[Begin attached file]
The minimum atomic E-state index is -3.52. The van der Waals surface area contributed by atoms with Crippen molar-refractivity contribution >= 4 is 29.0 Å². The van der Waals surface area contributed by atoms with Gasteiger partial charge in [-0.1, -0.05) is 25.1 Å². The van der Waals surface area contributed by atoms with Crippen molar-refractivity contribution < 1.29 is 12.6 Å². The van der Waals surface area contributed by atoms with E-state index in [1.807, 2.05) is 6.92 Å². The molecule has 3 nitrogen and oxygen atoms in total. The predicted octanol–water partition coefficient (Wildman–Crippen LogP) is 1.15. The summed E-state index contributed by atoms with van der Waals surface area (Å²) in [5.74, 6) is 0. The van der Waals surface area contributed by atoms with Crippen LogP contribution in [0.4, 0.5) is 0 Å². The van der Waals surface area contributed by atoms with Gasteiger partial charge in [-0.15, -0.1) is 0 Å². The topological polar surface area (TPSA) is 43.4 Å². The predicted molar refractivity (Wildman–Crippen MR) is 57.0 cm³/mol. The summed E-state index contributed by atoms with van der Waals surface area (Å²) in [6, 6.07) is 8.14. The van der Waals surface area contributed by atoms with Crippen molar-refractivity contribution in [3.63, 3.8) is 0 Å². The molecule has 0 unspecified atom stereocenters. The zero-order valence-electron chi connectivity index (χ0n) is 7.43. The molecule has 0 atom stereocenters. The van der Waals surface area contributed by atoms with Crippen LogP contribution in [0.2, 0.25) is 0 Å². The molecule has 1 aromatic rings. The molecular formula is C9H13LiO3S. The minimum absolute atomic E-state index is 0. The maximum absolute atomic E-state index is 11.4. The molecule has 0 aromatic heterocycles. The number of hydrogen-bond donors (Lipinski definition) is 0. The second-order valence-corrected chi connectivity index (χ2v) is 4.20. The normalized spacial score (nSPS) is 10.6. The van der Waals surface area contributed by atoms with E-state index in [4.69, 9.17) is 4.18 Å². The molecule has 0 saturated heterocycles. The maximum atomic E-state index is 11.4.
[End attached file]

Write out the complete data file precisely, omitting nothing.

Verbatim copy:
The minimum atomic E-state index is -3.52. The van der Waals surface area contributed by atoms with Crippen molar-refractivity contribution >= 4 is 29.0 Å². The van der Waals surface area contributed by atoms with Gasteiger partial charge in [-0.1, -0.05) is 25.1 Å². The van der Waals surface area contributed by atoms with Crippen molar-refractivity contribution < 1.29 is 12.6 Å². The van der Waals surface area contributed by atoms with E-state index in [1.807, 2.05) is 6.92 Å². The molecule has 3 nitrogen and oxygen atoms in total. The predicted octanol–water partition coefficient (Wildman–Crippen LogP) is 1.15. The summed E-state index contributed by atoms with van der Waals surface area (Å²) in [5.74, 6) is 0. The van der Waals surface area contributed by atoms with Crippen LogP contribution in [0.4, 0.5) is 0 Å². The van der Waals surface area contributed by atoms with Gasteiger partial charge in [-0.15, -0.1) is 0 Å². The topological polar surface area (TPSA) is 43.4 Å². The predicted molar refractivity (Wildman–Crippen MR) is 57.0 cm³/mol. The summed E-state index contributed by atoms with van der Waals surface area (Å²) in [6, 6.07) is 8.14. The van der Waals surface area contributed by atoms with Crippen molar-refractivity contribution in [3.63, 3.8) is 0 Å². The molecule has 0 unspecified atom stereocenters. The zero-order valence-electron chi connectivity index (χ0n) is 7.43. The molecule has 0 atom stereocenters. The van der Waals surface area contributed by atoms with Crippen LogP contribution in [0.2, 0.25) is 0 Å². The molecule has 1 aromatic rings. The molecular formula is C9H13LiO3S. The minimum absolute atomic E-state index is 0. The maximum absolute atomic E-state index is 11.4. The molecule has 0 aromatic heterocycles. The number of hydrogen-bond donors (Lipinski definition) is 0. The second-order valence-corrected chi connectivity index (χ2v) is 4.20. The normalized spacial score (nSPS) is 10.6. The van der Waals surface area contributed by atoms with E-state index in [4.69, 9.17) is 4.18 Å². The molecule has 0 saturated heterocycles. The maximum atomic E-state index is 11.4.